How unsustainable is Australia…?

19 06 2012

As an aside to all my usual activities, I sometimes spend too much time commenting on the Australian Broadcasting Corporations blog site called “The Drum”.  If someone writes an article on energy or sustainability or resources, I usually jump in and rattle some cages by pointing out the errors in their ways of thinking.  During such an exchange, I quoted my “running out of oil by 2020” mantra, and, to cut to the chase, was forced to revisit Mark O’Connor’s link to this still ignored momentous event.

The chart in this report is so important, I have decided to reproduce it here for discussion.  Some of the info there is simply mind boggling…..

Indicative life of Australia’s non-renewable resource stocks

(a) The indicative life of a non-renewable resource is calculated as the stock of the accessible economic demonstrated resource relative to annual production. Brown coal’s indicative resource life in 2008 was 490 years.
Note: The data for crude oil and natural gas is based on economic demonstrated resources, which for these two commodities is equivalent to accessible economic demonstrated resources.
Source: Geoscience Australia.

Each resource has three bars related to data available five years apart…..  1997, 2002, and 2008.  Can’t wait to see the 2013 data!  The way to read this chart is by going to the end of whatever bar you are interested in, and drawing a vertical line straight down to the bottom where it tells you how many years of that resource are left before we run out.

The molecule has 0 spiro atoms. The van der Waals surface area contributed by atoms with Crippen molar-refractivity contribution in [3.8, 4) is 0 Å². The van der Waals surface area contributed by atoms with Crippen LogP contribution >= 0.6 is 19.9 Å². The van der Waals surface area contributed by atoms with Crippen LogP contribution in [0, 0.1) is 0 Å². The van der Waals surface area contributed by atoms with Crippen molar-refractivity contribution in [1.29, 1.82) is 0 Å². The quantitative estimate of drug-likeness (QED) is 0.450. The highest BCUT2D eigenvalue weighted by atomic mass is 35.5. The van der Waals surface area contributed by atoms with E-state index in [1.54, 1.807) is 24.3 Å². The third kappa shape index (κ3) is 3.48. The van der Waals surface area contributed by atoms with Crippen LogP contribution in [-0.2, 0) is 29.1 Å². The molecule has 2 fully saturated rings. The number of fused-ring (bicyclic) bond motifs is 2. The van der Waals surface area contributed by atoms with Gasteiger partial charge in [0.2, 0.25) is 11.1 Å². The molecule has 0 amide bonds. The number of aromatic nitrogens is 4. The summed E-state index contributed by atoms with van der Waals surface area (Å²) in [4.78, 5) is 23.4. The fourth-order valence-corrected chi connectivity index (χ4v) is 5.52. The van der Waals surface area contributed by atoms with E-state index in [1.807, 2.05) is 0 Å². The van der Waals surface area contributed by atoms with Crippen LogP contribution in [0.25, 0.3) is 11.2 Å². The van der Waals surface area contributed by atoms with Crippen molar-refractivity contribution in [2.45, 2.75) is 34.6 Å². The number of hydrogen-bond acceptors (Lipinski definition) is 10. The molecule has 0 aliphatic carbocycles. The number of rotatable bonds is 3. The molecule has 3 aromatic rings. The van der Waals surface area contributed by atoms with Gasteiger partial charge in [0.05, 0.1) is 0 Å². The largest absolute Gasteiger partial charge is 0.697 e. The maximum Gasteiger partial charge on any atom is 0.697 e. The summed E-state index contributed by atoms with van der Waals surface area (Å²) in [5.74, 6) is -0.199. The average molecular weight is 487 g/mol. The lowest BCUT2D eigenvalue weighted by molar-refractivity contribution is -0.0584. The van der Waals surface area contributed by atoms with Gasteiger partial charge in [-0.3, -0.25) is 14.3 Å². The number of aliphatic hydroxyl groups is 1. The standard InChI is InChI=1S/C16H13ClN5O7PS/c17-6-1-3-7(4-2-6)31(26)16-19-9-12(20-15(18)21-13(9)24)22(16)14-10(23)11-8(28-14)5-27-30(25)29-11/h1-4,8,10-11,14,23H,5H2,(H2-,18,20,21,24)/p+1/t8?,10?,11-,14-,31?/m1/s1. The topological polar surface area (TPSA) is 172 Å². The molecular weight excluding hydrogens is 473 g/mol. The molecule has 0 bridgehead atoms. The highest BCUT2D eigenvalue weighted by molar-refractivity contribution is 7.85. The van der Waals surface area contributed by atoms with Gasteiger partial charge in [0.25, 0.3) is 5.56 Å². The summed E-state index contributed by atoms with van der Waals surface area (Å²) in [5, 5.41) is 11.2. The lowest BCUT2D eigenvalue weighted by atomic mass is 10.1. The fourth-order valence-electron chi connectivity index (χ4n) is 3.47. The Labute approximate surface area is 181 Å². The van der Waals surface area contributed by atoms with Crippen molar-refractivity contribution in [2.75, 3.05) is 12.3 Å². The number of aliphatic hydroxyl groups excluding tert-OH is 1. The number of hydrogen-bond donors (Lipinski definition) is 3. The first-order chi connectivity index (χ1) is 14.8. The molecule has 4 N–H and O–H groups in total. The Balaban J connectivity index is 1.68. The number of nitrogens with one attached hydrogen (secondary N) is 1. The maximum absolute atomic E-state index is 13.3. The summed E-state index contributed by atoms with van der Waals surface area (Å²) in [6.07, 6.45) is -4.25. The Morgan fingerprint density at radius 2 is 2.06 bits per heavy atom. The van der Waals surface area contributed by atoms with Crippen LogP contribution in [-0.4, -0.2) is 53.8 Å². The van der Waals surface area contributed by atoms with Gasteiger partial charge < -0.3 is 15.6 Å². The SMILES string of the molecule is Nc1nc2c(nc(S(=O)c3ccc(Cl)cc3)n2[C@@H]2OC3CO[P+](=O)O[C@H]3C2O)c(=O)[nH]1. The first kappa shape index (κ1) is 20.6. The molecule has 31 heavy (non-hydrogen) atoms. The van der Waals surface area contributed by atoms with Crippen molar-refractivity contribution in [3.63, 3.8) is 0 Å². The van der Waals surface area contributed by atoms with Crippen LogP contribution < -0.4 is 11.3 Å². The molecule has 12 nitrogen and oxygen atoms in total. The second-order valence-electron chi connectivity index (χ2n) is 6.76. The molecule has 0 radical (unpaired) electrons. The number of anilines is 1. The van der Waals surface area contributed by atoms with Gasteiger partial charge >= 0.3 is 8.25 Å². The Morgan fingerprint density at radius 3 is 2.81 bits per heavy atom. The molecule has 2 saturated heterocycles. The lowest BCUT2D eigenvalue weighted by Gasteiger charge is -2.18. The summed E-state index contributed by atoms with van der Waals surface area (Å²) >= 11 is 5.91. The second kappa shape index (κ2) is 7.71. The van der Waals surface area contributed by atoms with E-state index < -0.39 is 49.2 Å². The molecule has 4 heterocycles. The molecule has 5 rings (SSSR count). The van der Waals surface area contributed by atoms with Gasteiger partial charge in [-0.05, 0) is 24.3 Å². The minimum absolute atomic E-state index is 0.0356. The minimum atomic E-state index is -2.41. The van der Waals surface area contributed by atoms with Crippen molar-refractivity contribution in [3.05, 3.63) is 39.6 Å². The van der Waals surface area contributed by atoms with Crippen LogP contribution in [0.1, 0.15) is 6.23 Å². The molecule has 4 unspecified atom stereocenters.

So if you take the longest one, black coal (1997), it tells you that then, we had ~190 years of coal left.  I particularly want to stay with coal here, because once the oil is gone in twelve years time, we’ll be relying on coal a whole lot more.

By 2002, the estimated time left before running out had dropped dramatically to ~115 years, and by 2008, to ~90 years…….  which means that in just fifteen years, instead of the remaining time dropping by fifteen years, it fell by a whopping one hundred years, meaning we extracted HALF of all the coal we needed for business as usual.

Of course, it’s easy to be misled by numbers, and there is no information here as to exactly what this time left really is.

I suspect it’s years left at Australian Consumption Rate.  Most of the coal we mine goes to China and Japan, so we are extracting it at a much faster rate than we as a nation burn for electricity purposes.  And there’s no way of knowing whether the numbers include all discovered stores of coal, or merely those that are currently being exploited.  Surely it would be the former?

I know extrapolating charts like this is a dangerous thing, but at the current depletion/export rate, we could be out of coal within 20 years, unless (and it is highly probable) more substantial stocks are either discovered or exploited.  I know Clive Palmer wants to open a gargantuan coal mine in Queensland, but whether this will ever occur in view of the way the financial world is crashing all around us remains to be seen.